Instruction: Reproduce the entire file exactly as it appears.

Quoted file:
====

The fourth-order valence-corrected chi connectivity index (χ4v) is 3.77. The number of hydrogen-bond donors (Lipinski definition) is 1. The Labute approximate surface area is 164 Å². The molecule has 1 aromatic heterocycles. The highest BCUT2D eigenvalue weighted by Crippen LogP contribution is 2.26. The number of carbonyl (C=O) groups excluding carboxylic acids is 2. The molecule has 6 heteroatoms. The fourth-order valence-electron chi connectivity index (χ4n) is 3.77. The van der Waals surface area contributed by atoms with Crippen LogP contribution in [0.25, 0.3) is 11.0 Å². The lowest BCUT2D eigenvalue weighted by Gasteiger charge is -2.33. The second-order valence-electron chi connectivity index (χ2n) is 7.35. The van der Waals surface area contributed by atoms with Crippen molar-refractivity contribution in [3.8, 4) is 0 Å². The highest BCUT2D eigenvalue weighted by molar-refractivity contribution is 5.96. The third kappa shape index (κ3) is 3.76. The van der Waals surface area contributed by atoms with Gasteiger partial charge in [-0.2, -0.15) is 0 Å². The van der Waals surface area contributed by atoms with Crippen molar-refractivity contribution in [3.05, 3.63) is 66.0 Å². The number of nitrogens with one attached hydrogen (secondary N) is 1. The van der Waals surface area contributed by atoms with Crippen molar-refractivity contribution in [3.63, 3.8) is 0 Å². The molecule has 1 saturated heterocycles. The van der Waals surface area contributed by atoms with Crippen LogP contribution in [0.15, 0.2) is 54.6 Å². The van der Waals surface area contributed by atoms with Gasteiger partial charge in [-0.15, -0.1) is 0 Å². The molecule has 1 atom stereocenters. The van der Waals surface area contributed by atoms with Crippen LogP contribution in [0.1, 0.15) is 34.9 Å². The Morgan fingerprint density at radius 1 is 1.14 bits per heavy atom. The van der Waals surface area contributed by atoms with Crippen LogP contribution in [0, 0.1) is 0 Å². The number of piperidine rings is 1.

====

The fourth-order valence-corrected chi connectivity index (χ4v) is 3.77. The number of hydrogen-bond donors (Lipinski definition) is 1. The Labute approximate surface area is 164 Å². The molecule has 1 aromatic heterocycles. The highest BCUT2D eigenvalue weighted by Crippen LogP contribution is 2.26. The number of carbonyl (C=O) groups excluding carboxylic acids is 2. The molecule has 6 heteroatoms. The fourth-order valence-electron chi connectivity index (χ4n) is 3.77. The van der Waals surface area contributed by atoms with Crippen LogP contribution in [0.25, 0.3) is 11.0 Å². The lowest BCUT2D eigenvalue weighted by Gasteiger charge is -2.33. The second-order valence-electron chi connectivity index (χ2n) is 7.35. The van der Waals surface area contributed by atoms with Crippen molar-refractivity contribution in [3.8, 4) is 0 Å². The highest BCUT2D eigenvalue weighted by molar-refractivity contribution is 5.96. The third kappa shape index (κ3) is 3.76. The van der Waals surface area contributed by atoms with Gasteiger partial charge in [-0.2, -0.15) is 0 Å². The van der Waals surface area contributed by atoms with Crippen molar-refractivity contribution in [3.05, 3.63) is 66.0 Å². The number of nitrogens with one attached hydrogen (secondary N) is 1. The van der Waals surface area contributed by atoms with Crippen molar-refractivity contribution in [3.63, 3.8) is 0 Å². The molecule has 1 saturated heterocycles. The van der Waals surface area contributed by atoms with Crippen LogP contribution in [0.15, 0.2) is 54.6 Å². The van der Waals surface area contributed by atoms with Gasteiger partial charge in [-0.15, -0.1) is 0 Å². The molecule has 1 atom stereocenters. The van der Waals surface area contributed by atoms with Crippen LogP contribution in [0.1, 0.15) is 34.9 Å². The Morgan fingerprint density at radius 1 is 1.14 bits per heavy atom. The van der Waals surface area contributed by atoms with Crippen LogP contribution in [0, 0.1) is 0 Å². The number of piperidine rings is 1.